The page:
My dream is that with motherhood comes only empathy and connection, not judgment and shame. My dream is that all moms feel empowered to ask for help, receive it and realize that doing so doesn't make them failures. My dream is that all moms realize that taking care of themselves and their needs isn't selfish, but necessary. My dream is that all moms feel safe enough to be honest about their lives, even the scary parts. My dream is that all moms have access to affordable care for mental health issues such as postpartum depression and anxiety. My dream is that no mom ever feels alone as she struggles. My dream is that all moms recognize motherhood is not one-size-fits-all and no two journeys are the same. My dream is that all moms support each other's choices and embrace each other's differenes. My dream is that all moms lift one another up because they understand that we are all in this together.
After battling and surviving postpartum depression, I have received the following question repeatedly: “Jen, I think my friend might be going through something like what you went through. I want to say something to her about it, but I don’t want to upset her. How do I bring up that she isn’t acting like herself lately?” I wish I had a simple answer to this question, but it’s never simple when it comes to postpartum depression, which is not a one size fits all illness. Every mom’s experience with PPD is unique to her. Her risk factors, symptoms, feelings, and length of illness won’t look like that of any other mom suffering. Just like PPD, every mom is different and motherhood is also not one size fits all.
Before you confront a mom and suggest she might be suffering from PPD, here are some factors I think you should consider: How will she react? How receptive would she be to the idea of needing and asking for help? I think you should also ask yourself, “Am I the best person for this conversation or is there someone else that should be having this conversation?”
While you consider all the above, here are my five suggestions for approaching a friend you believe might be showing signs of postpartum depression.
1. Research and prepare a list of local resources.
Before you do anything else, get informed. Educate yourself about everything postpartum depression. Postpartum Support International is a great place to start. If you are going to tell a mom you think she might have PPD, you better go in prepared. Arm yourself with the facts about how common postpartum depression is and how temporary it can be with proper treatment. Make a list of local resources for your friend such as therapists, hospitals, and women’s centers that specialize in postpartum mood disorders so she immediately knows there are places to go to help her figure out what’s going on. Offer to go with her if you think that would help. Make sure she knows she’s not alone.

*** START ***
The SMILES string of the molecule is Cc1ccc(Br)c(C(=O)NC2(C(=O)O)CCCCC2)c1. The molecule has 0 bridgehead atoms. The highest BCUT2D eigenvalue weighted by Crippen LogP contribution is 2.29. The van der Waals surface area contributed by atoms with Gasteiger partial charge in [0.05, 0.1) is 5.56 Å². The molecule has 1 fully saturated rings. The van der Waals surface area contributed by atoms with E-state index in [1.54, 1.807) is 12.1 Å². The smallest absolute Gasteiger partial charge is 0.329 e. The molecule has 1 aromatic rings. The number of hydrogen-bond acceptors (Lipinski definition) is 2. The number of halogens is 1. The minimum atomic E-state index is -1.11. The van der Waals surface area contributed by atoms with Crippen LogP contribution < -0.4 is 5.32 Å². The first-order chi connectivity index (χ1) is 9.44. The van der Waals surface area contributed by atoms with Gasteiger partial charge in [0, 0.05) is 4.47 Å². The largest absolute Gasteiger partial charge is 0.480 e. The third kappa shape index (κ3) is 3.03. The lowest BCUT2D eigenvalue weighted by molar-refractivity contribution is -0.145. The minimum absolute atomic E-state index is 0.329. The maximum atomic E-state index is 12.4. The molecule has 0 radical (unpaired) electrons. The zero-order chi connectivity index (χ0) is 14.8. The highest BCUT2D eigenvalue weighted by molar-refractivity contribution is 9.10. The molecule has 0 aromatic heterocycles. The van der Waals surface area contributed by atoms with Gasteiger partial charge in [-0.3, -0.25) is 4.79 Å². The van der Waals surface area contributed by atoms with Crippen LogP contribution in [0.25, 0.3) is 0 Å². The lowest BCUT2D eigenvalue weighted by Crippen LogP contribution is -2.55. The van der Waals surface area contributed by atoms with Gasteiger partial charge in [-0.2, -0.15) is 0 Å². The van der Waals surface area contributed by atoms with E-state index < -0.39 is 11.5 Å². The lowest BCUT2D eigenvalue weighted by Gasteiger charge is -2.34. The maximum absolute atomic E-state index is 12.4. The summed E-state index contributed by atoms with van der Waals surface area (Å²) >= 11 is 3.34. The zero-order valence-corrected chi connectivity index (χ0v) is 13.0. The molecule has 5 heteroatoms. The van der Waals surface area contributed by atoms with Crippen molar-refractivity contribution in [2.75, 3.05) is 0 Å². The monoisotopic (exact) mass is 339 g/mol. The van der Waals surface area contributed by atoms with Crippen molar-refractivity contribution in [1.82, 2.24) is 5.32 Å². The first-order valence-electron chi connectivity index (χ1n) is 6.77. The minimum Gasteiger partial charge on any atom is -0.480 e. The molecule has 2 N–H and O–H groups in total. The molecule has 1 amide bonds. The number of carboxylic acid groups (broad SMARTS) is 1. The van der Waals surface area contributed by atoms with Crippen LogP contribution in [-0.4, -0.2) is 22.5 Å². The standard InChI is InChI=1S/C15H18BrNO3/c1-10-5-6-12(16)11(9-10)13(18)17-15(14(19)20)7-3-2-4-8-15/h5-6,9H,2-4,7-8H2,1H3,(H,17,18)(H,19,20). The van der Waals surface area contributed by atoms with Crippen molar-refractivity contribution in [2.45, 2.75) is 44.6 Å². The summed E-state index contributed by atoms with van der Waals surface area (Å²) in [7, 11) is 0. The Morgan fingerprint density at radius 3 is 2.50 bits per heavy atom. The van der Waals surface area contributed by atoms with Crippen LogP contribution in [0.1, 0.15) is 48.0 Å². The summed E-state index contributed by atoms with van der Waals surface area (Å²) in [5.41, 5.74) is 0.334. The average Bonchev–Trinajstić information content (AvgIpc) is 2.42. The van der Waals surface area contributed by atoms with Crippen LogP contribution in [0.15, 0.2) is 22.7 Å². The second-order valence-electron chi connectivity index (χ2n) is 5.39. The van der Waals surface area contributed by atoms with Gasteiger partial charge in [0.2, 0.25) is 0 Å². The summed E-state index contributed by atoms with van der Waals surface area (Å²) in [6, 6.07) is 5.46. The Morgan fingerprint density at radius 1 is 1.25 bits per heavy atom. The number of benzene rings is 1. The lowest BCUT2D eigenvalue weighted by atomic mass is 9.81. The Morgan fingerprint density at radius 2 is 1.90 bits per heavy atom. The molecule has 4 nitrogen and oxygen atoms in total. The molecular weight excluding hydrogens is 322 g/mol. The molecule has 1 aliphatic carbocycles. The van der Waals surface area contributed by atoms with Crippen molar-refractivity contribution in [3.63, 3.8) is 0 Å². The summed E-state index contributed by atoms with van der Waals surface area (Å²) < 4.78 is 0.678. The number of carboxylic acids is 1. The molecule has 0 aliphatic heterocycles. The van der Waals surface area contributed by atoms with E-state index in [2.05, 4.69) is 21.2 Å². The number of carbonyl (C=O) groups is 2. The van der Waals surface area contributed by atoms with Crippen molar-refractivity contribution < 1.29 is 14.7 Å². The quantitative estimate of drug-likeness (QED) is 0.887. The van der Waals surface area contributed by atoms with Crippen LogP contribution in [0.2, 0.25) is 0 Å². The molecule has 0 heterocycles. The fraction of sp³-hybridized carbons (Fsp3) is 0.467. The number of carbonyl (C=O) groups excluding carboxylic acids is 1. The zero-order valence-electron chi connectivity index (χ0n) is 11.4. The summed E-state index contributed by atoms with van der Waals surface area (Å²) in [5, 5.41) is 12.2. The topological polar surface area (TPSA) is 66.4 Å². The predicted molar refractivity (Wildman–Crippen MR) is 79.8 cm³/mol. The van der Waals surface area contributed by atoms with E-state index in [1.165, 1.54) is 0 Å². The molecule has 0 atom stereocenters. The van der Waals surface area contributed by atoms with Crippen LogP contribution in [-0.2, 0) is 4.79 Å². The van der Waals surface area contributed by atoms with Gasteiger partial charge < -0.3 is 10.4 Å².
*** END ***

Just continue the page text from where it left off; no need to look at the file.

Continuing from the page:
2. Consider how close you are to this mom.
Are you someone who has had difficult conversations with this mom before? Is your friendship one where you confide in each other about everything? If the answer is yes, you probably already have the comfort level needed to approach mom. Start with a question. “Mom, are you doing okay? You don’t seem like yourself. I know you just had a baby, but it’s more than that. What’s going on with you?”
3. Think about mom’s personality and how she reacts to difficult situations.
It’s important to think about mom’s reaction before you suggest she could be suffering from PPD. Does she like to do everything by herself? Does she struggle admitting when something is hard? Would she rather fake a smile than admit something is wrong? Ask yourself these questions and craft your approach based on how you predict she will respond. Or based on your answers, maybe you know someone better suited to talk to her.
4. Talk to mom’s partner first.
Mom’s partner is a direct link to how she is behaving. Her partner might have noticed some red flags too but has no idea what they mean or what to do about them. First ask yourself the questions above to determine the best way for clueing mom in to the fact that something isn’t right and she might need help. Her partner is a good place to start.
5. There is strength in numbers.
If you don’t think mom will listen to only one person, will she respond to her tribe? Ask your group of mom’s friends and family if they’ve witnessed anything similar. If you’re going to go with the group approach, make sure each person involved is extremely close with mom and not of the judgmental, opinionated kind because you want her to be able to feel like she can talk freely and honestly.
No matter what you decide when it comes to approaching your mom friend, the most important thing to remember is to always come from a place of empathy and acceptance, never one of judgment. Mom is most likely feeling tremendous confusion, guilt, and shame about feeling anything other than connected to her new baby and overwhelmed with the joy of becoming a mother. You want her to feel supported and understood so she feels comfortable and safe admitting to any struggles and symptoms relating to postpartum depression. If she’s not responsive to your conversation, just let her know you’re here to hold space for her. Be patient and check in regularly with mom, her partner, and other members of her tribe.
At some point, all of us will know a new mom suffering from some form of postpartum depression. It’s up to all of us to educate ourselves so no new mom suffers in silence. Click here to receive your free copy of my WTF are Postpartum Depression and Anxiety: The Friends and Family Guide For How to Help, What to Do and What Not to Say.